World Library  
Flag as Inappropriate
Email this Article

Islam in Besançon

Article Id: WHEBN0027576416
Reproduction Date:

Title: Islam in Besançon  
Author: World Heritage Encyclopedia
Language: English
Subject: Islam in France, Mosques in France, Grand Mosque of Paris
Publisher: World Heritage Encyclopedia

Islam in Besançon

African Muslims first arrived in Besançon and the Franche-Comté from the 1870s to World War I to augment the French army and protect its frontiers during its conflicts with Germany. During the late 1950s and 1960s, massive immigration of Muslims helped rebuild France from the destruction of World War II and contributed to the industrial expansion of the 1970s. In Besançon, Muslims became integrated into society and worship at local mosques, however the number of imams and Muslim associations were inadequate to serve the community to the 1980s. In 1981, the Center of Islam of the Franche-Comté was created, as the sunna association was formed in 1987. In 2010, Islam was the second largest religion in Besançon after Catholicism. According to a report by France Bleu Besançon in 2010, 15,000 Muslims live in Besançon and comprise about 13% of the city's population.[1]


  • History 1
    • Colonial soldiers in Franche-Comté 1.1
    • Immigration to Besançon 1.2
    • Integration of the arabs muslims in Besançon 1.3
    • The organisation of a muslim communauty 1.4
    • The seven Islamists 1.5
    • The muslim communaute of Besançon in 21st 1.6
  • Mosques and associations 2
  • See also 3
  • References 4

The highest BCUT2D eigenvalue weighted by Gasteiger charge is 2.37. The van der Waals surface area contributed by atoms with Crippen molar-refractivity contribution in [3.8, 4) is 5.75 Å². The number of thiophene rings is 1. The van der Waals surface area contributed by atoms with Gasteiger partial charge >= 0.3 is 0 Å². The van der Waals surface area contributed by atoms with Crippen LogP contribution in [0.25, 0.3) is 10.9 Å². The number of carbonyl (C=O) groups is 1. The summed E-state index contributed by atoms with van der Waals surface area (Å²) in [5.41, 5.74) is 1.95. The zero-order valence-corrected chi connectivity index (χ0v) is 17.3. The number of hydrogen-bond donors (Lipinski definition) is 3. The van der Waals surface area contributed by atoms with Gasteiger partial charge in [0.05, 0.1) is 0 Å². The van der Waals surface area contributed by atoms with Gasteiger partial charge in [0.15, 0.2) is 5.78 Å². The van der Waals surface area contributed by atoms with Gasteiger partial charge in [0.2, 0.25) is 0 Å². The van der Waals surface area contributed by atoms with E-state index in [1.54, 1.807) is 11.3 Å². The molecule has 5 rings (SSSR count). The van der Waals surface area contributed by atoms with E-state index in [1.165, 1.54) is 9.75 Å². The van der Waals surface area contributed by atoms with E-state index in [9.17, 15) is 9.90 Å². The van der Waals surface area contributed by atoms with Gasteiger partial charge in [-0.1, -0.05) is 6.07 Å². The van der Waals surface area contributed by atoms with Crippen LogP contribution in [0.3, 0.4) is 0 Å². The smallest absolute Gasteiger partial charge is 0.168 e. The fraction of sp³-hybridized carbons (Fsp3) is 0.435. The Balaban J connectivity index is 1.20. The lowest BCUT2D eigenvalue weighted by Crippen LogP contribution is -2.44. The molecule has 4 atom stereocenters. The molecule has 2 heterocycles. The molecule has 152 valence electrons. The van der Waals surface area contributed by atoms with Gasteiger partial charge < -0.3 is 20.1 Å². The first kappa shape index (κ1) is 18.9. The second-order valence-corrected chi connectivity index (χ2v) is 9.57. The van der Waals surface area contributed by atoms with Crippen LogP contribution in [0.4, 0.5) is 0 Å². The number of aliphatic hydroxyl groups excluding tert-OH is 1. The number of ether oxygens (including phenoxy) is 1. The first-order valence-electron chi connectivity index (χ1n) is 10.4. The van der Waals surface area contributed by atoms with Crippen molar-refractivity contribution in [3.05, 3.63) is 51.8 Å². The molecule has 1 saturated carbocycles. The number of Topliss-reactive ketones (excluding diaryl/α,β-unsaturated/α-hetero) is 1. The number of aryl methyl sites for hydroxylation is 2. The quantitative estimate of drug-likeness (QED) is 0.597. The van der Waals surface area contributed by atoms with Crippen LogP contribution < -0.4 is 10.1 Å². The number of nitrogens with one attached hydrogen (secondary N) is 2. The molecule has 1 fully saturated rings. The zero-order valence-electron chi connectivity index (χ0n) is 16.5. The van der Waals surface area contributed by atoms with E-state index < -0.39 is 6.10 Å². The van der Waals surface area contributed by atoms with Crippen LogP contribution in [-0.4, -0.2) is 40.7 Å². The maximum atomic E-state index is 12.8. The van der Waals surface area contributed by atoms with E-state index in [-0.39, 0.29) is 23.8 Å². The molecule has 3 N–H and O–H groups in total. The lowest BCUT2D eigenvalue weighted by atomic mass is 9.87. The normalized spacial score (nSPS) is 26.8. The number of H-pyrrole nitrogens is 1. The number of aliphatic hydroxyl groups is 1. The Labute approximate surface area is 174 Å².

Colonial soldiers in Franche-Comté

Muslim cemetery of Saint-Claude, Besançon.

After the

  1. ^ Journal du 11 août 2010 de France Bleu Besançon, à propos du jeûne du Ramadan en France et à Besançon (consulté le 13).
  2. ^ Les coloniaux dans l’histoire militaire du nord-est de la France (1st partie) sur Migrations.Besanç (consulté le 31).
  3. ^ Histoire des soldats coloniaux français sur (consulté le 31).
  4. ^ Detailed inventory of Coloniaux, for a total of 565,000 mobilized (including 97,100 killed or missing)
    • 175,000 Algerians (whose 35,000 killed or missing)
    • 40,000 Moroccans (whose 12,000 killed or missing)
    • 80,000 Tunisians (whose 21,000 killed or missing)
    • 180,000 Black Africans (whose 25,000 killed or missing)
    • 41,000 Madagascans (whose 2,500 killed or missing)
    • 49,000 Indo-Chinese (whose 1,600 killed or missing)
    Pascal Blanchard and Sandrine Lemaire, Culture coloniale, la France conquise par son Empire (1873-1931), Éditions Autrement, 2002, page number 117.
  5. ^ Le député de Besançon et l’armée indigène en 1915 sur Migrations.Besanç (consulté le 31).
  6. ^ a b Le député de Besançon et l’armée indigène en 1915 sur le BVV de novembre 2006 (consulté le 1).
  7. ^ Le cimetière militaire de Rougemont sur (consulté le 1).
  8. ^ sur Besac.comLes Sentinelles de la Mémoire (consulté le 22).
  9. ^ Évolution des nationalités des étrangers à Besançon de 1945 à 1974 sur Migrations.Besanç (consulté le 21).
  10. ^ Évolution des nationalités des étrangers à Besançon de 1975 à 1999 sur Migrations.Besanç (consulté le 21).


See also

The second mosque of Besançon was built at the end of the 1990s, and is called the Sunna mosque. It is located in Saint-Claude area and has a minaret. The city also has a cemetery for the Muslims.

Al-fath association exists since the 2000s (decade) in the French area of Planoise, located in Besançon. This association was hosted in a HLM in the area, and had to move to another building because the HLM was going to be destroyed. Al-Fath association works essentially for the Islamic and civic education, sportive events, releases and travels, assistant at the Muslims for administrative queries. For his removal, the association rent a terrain at the city of Besançon for one symbolic euro, during 99 years. For finance the construction of the building, Al-Fath association appeal the gift at the Muslims of the area. In 2008, the association was reinstalled and the first imam (mister Dahmani) took function.